Dr. Kirsten Davis
Machu Picchu in modern day Peru was built around 1450AD and has been named as one of the Seven Wonders of the World. It is said that the structure/town was built for the Incan emperor Pachacuti. However, the area was abandoned during the time of the Spanish conquest around the end of the 1400s. Machu Picchu was rediscovered in July of 1911 by an American archaeologist. It is an Incan Citadel, a highly spiritual place with about 140 buildings made of stone. The Incas were a highly religious peoples that saw mountains as especially sacred because of their role in the natural water cycle. Machu Picchu was planned around its natural religious features of rock formations and springs. One of its wonders is how this was built on such steep terrain, on such a high mountain. One aspect of the site that made it possible was the terraces. They were engineered to have good drainage and to support agriculture. Terraces were also designed to attempt to help prevent landslides. The Incas used a technique called ashlar masonry to build the stone buildings without any mortar. They accomplished the carving of their building stones using primitive methods and technology. For example, they shaped stones using nothing more than round pounding rocks to smooth the stone surfaces and used ropes and levers to move the large stones.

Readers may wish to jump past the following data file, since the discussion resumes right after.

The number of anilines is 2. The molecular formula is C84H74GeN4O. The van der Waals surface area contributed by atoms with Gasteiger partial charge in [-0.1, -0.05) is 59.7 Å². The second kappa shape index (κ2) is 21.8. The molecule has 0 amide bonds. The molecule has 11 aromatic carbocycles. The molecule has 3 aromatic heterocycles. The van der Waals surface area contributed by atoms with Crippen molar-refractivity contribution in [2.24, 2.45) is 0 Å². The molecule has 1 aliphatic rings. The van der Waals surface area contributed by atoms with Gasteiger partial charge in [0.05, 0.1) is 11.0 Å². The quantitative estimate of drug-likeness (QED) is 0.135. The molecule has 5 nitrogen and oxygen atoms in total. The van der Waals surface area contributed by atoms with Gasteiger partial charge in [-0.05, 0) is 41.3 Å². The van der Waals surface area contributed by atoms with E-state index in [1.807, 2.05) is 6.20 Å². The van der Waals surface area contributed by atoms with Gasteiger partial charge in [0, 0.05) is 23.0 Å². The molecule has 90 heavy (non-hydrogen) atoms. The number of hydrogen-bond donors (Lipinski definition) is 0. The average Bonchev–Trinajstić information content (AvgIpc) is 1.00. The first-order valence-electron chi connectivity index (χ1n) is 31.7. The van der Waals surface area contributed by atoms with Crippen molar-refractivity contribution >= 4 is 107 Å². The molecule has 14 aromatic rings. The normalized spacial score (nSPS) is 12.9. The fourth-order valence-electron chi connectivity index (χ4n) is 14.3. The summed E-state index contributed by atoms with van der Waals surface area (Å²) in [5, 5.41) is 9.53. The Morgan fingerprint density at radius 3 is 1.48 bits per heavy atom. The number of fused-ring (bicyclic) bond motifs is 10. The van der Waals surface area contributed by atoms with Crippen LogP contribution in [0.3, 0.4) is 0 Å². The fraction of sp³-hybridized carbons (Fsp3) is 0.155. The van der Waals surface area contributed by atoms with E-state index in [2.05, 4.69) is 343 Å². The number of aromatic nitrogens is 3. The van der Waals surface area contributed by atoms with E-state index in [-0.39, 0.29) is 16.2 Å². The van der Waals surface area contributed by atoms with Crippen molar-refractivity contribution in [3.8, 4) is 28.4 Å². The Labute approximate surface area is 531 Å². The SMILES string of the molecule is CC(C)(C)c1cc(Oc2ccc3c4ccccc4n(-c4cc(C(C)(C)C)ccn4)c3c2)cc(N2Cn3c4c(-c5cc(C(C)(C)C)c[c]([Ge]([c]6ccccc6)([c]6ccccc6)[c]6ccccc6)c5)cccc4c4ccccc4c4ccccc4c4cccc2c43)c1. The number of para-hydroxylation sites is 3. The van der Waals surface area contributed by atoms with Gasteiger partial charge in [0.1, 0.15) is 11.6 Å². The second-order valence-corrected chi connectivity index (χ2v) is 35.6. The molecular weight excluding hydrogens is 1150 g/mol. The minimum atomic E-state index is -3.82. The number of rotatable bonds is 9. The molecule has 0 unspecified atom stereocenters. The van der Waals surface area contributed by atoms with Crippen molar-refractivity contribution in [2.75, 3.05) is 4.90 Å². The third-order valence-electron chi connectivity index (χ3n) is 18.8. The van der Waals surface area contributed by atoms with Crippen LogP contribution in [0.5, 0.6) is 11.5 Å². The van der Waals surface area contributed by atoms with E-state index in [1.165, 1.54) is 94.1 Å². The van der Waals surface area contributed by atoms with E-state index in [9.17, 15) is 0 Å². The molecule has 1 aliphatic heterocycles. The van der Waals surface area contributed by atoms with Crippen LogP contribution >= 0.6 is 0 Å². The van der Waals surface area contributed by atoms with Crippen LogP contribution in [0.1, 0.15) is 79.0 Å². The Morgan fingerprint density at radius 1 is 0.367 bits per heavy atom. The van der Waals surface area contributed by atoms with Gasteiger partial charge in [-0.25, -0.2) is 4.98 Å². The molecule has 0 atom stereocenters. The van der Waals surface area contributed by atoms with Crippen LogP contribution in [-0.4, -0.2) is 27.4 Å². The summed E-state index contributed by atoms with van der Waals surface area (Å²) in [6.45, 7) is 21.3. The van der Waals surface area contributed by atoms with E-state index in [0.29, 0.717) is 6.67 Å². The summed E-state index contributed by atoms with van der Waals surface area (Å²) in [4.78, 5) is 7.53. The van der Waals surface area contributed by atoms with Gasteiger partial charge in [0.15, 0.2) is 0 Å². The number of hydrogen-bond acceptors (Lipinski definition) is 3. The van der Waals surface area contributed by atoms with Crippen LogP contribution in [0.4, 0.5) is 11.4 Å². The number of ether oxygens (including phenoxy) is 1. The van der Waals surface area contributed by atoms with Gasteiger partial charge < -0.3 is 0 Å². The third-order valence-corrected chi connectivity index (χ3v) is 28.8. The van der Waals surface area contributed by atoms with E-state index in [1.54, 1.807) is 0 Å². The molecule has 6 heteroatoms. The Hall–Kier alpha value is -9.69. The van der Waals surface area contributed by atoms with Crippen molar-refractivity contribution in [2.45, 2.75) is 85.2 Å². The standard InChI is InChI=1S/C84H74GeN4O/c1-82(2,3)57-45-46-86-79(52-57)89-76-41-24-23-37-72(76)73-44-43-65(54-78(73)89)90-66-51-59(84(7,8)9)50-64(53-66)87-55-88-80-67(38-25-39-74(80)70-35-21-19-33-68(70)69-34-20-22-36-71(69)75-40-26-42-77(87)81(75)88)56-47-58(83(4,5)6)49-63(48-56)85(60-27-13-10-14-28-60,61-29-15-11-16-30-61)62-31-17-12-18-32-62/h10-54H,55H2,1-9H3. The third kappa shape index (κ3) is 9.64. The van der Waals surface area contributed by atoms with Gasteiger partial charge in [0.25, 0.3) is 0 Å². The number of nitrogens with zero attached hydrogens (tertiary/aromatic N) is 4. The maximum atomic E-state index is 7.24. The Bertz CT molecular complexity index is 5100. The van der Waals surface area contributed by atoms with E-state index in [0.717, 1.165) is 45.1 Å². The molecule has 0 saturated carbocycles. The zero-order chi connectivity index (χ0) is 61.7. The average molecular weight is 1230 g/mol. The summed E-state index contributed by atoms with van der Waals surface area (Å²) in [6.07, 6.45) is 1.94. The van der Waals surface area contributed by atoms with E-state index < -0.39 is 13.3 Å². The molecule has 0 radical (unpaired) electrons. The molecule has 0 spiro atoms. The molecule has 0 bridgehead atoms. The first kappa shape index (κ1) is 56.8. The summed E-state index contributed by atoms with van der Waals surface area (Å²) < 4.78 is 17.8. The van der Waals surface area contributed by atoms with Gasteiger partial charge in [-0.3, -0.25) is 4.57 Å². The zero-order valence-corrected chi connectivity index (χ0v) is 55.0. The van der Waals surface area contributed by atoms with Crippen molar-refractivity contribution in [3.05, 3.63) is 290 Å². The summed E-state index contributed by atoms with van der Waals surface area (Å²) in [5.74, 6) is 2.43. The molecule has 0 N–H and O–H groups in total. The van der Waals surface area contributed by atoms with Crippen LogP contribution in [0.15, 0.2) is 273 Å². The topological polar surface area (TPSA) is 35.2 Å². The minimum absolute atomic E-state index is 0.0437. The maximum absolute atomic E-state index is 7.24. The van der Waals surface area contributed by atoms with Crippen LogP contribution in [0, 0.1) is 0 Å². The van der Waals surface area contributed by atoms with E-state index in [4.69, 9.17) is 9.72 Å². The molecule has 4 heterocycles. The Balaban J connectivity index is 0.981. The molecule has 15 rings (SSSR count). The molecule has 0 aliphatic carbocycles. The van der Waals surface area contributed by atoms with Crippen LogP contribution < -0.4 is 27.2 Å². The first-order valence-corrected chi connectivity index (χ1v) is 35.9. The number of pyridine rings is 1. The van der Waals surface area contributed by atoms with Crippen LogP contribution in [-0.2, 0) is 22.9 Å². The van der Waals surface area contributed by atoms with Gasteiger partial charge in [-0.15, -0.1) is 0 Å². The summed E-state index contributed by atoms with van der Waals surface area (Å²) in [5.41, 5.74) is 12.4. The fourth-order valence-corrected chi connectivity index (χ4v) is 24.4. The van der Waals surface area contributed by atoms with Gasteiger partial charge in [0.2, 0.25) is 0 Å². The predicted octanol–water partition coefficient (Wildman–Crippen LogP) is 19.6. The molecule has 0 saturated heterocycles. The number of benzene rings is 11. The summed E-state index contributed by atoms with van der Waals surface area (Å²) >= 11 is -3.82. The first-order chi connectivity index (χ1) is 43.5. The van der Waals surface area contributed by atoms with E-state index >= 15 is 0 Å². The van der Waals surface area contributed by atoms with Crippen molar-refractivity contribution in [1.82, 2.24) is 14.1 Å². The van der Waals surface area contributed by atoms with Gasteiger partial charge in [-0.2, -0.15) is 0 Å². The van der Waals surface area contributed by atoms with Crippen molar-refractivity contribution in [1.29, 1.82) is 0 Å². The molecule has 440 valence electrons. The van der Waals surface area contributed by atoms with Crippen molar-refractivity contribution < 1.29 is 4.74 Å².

Wojcik, Maxwell; Roppel, Riley; Tolomeo, Ben; and Davis, Kirsten, "Machu Picchu" (2020). 2020 Undergraduate Research Showcase. 206.